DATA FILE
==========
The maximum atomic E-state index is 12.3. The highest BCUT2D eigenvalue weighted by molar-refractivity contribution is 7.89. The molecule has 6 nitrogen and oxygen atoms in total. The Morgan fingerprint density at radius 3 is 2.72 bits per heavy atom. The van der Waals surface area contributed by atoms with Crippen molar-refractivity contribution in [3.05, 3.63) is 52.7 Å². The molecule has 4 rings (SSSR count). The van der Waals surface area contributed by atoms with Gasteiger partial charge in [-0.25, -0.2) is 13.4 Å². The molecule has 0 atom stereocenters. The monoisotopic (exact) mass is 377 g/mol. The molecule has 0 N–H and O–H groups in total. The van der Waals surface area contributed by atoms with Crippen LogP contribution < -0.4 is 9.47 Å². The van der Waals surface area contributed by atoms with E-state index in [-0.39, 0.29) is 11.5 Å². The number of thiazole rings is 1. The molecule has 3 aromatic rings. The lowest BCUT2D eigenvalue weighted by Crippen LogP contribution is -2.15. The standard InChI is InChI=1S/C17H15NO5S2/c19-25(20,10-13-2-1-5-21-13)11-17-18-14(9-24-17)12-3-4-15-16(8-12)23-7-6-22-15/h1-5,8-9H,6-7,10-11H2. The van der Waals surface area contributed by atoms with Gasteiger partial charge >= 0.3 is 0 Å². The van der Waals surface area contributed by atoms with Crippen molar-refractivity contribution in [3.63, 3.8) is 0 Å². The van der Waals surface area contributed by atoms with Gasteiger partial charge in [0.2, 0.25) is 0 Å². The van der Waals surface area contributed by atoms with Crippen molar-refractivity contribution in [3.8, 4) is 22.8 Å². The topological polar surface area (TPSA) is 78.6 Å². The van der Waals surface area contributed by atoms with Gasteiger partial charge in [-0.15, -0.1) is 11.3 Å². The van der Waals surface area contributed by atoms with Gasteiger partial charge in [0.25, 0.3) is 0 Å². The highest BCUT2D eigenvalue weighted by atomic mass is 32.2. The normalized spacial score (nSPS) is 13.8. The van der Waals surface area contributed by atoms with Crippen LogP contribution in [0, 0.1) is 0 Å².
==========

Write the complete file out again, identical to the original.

The maximum atomic E-state index is 12.3. The highest BCUT2D eigenvalue weighted by molar-refractivity contribution is 7.89. The molecule has 6 nitrogen and oxygen atoms in total. The Morgan fingerprint density at radius 3 is 2.72 bits per heavy atom. The van der Waals surface area contributed by atoms with Crippen molar-refractivity contribution in [3.05, 3.63) is 52.7 Å². The molecule has 4 rings (SSSR count). The van der Waals surface area contributed by atoms with Gasteiger partial charge in [-0.25, -0.2) is 13.4 Å². The molecule has 0 atom stereocenters. The monoisotopic (exact) mass is 377 g/mol. The molecule has 0 N–H and O–H groups in total. The van der Waals surface area contributed by atoms with Crippen LogP contribution < -0.4 is 9.47 Å². The van der Waals surface area contributed by atoms with E-state index in [-0.39, 0.29) is 11.5 Å². The number of thiazole rings is 1. The molecule has 3 aromatic rings. The lowest BCUT2D eigenvalue weighted by Crippen LogP contribution is -2.15. The standard InChI is InChI=1S/C17H15NO5S2/c19-25(20,10-13-2-1-5-21-13)11-17-18-14(9-24-17)12-3-4-15-16(8-12)23-7-6-22-15/h1-5,8-9H,6-7,10-11H2. The van der Waals surface area contributed by atoms with Gasteiger partial charge >= 0.3 is 0 Å². The van der Waals surface area contributed by atoms with Crippen molar-refractivity contribution in [3.63, 3.8) is 0 Å². The van der Waals surface area contributed by atoms with Gasteiger partial charge in [0.2, 0.25) is 0 Å². The van der Waals surface area contributed by atoms with Crippen molar-refractivity contribution in [3.8, 4) is 22.8 Å². The topological polar surface area (TPSA) is 78.6 Å². The van der Waals surface area contributed by atoms with Gasteiger partial charge in [-0.15, -0.1) is 11.3 Å². The van der Waals surface area contributed by atoms with Gasteiger partial charge in [0.25, 0.3) is 0 Å². The highest BCUT2D eigenvalue weighted by atomic mass is 32.2. The normalized spacial score (nSPS) is 13.8. The van der Waals surface area contributed by atoms with Crippen LogP contribution in [0, 0.1) is 0 Å².